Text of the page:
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Hybridising photovoltaic and photothermal technologies into a single system that can simultaneously deliver heat and power represents one of the leading strategies for generating clean energy at more affordable prices. In a hybrid photovoltaic-thermal (PVT) system, the capability to modulate the thermal and electrical power output is significantly influenced by the spectral properties of the heat transfer fluid utilised. In this study, we report on one of the first experimental evaluations of the capability of a multimodal silver nanofluid containing various particle shapes and particle sizes to selectively modulate the solar energy for PVT applications. The diverse set of particle properties led up to a 50.4% enhancement in the solar energy absorbed by the nanofluid over the 300nm—550nm spectral region, where silicon is known to exhibit poor photovoltaic conversion performances. This improved substantially the absorption of solar energy, with an additional 18–129Wm−2 of thermal power being generated by the PVT system. Along with the advancements made in the thermal power output of the PVT system, a decrease of 4.7–36.6Wm−2 in the electrical power generated by the photovoltaic element was noted. Thus, for every∼11Wm−2 increase of thermal power achieved through the addition of the nanoparticles, a reduction of∼3Wm−2 in the ability to generate clean electricity was sustained by the PVT. Despite the energy trade-offs involved under the conditions of the nanofluid, the PVT system cumulatively harvested 405Wm−2 of solar energy, which amounts to a total conversion efficiency of 45%. Furthermore, the economics of the additional energy harvested through merging of the two systems was found to reach an enhancement of 77% under certain European conditions.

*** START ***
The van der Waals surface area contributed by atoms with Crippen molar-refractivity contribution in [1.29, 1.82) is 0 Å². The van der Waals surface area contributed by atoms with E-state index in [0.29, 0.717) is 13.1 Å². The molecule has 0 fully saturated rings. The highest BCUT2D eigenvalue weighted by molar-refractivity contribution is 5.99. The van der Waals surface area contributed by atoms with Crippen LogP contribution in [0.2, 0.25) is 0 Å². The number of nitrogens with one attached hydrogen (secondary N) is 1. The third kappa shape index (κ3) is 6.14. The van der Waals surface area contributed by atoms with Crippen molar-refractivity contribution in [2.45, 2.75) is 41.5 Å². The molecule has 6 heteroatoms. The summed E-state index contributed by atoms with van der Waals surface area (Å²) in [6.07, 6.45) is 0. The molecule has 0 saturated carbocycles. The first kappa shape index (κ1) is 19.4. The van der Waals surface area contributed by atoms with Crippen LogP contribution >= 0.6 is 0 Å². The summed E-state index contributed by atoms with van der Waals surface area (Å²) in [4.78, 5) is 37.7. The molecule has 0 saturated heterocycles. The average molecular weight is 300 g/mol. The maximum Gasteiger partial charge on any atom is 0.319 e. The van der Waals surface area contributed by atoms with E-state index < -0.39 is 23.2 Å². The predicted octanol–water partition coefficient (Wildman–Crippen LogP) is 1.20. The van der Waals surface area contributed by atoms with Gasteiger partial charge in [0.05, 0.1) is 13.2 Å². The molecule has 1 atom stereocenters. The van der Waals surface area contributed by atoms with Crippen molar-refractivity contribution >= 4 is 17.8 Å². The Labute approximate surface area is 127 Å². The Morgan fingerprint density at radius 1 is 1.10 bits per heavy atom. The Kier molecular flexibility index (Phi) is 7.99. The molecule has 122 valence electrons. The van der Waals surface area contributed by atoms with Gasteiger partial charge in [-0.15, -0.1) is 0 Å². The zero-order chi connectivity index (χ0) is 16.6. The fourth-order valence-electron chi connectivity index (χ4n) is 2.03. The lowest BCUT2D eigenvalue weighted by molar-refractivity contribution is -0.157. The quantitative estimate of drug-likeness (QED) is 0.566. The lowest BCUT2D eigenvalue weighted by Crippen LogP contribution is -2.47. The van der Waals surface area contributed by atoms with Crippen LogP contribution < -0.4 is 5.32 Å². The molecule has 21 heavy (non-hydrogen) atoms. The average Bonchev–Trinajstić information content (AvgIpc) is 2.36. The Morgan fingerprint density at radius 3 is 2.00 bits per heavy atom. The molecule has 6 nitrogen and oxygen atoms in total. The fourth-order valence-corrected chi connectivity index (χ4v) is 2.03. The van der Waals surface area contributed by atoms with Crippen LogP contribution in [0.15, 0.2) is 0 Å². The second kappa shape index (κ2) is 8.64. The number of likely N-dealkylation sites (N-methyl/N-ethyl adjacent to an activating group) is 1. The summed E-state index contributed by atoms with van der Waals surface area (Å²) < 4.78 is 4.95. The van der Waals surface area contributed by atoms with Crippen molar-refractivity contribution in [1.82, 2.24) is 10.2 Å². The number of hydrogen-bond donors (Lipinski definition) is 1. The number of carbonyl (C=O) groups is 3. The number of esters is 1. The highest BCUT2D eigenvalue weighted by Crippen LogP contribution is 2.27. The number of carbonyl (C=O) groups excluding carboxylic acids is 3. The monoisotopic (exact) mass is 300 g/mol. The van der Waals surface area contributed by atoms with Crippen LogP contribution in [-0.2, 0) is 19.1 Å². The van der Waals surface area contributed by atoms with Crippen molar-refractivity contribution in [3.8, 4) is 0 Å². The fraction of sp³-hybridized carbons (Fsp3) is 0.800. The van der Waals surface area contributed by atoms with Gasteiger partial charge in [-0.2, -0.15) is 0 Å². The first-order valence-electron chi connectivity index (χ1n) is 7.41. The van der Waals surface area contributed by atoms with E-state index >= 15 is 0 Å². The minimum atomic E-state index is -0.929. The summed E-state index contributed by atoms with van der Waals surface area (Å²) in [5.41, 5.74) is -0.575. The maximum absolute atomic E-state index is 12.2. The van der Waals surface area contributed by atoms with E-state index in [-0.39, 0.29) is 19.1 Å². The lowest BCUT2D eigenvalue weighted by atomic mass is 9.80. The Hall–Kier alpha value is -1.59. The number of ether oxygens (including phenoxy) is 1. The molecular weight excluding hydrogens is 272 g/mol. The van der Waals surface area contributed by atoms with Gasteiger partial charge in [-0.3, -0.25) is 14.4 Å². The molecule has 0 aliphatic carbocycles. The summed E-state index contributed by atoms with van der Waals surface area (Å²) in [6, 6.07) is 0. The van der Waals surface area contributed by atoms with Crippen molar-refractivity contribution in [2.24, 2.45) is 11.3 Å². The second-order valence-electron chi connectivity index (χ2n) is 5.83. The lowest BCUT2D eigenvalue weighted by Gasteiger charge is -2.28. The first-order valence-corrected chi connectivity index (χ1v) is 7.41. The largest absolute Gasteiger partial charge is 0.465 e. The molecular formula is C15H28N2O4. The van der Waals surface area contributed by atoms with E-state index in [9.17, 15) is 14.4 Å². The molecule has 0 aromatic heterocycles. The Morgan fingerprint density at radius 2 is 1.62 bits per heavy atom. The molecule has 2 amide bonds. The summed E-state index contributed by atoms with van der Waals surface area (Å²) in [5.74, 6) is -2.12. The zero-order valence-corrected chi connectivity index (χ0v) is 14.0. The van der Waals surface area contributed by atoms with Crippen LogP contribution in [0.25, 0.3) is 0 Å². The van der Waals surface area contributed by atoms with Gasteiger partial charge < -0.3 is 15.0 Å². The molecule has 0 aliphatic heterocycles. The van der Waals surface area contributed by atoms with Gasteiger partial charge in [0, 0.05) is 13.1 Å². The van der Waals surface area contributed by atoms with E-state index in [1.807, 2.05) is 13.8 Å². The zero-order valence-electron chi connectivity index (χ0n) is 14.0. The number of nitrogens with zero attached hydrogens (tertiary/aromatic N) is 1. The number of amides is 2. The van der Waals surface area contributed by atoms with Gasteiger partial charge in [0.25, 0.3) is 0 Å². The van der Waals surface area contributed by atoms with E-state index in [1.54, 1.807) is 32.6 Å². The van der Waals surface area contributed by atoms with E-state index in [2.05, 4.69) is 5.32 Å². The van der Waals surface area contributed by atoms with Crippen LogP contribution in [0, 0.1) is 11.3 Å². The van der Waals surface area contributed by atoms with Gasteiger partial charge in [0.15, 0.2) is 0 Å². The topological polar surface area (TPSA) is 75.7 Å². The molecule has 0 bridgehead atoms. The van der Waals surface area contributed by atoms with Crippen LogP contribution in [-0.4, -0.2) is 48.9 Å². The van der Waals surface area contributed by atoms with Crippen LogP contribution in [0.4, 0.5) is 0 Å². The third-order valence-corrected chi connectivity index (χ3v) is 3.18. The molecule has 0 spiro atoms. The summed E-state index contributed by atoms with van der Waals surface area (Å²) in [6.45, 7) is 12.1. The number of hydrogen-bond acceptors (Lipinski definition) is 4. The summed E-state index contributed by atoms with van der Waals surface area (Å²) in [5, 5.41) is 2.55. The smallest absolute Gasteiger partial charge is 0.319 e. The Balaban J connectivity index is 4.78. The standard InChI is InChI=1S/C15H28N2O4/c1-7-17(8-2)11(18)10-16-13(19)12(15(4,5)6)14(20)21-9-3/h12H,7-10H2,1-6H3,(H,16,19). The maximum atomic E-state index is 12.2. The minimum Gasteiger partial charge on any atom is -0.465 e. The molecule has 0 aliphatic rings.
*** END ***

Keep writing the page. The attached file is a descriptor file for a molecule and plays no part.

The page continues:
European Space Agency

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Creative Commons Attribution 4.0 International License
This work is licensed under a Creative Commons Attribution 4.0 International License.

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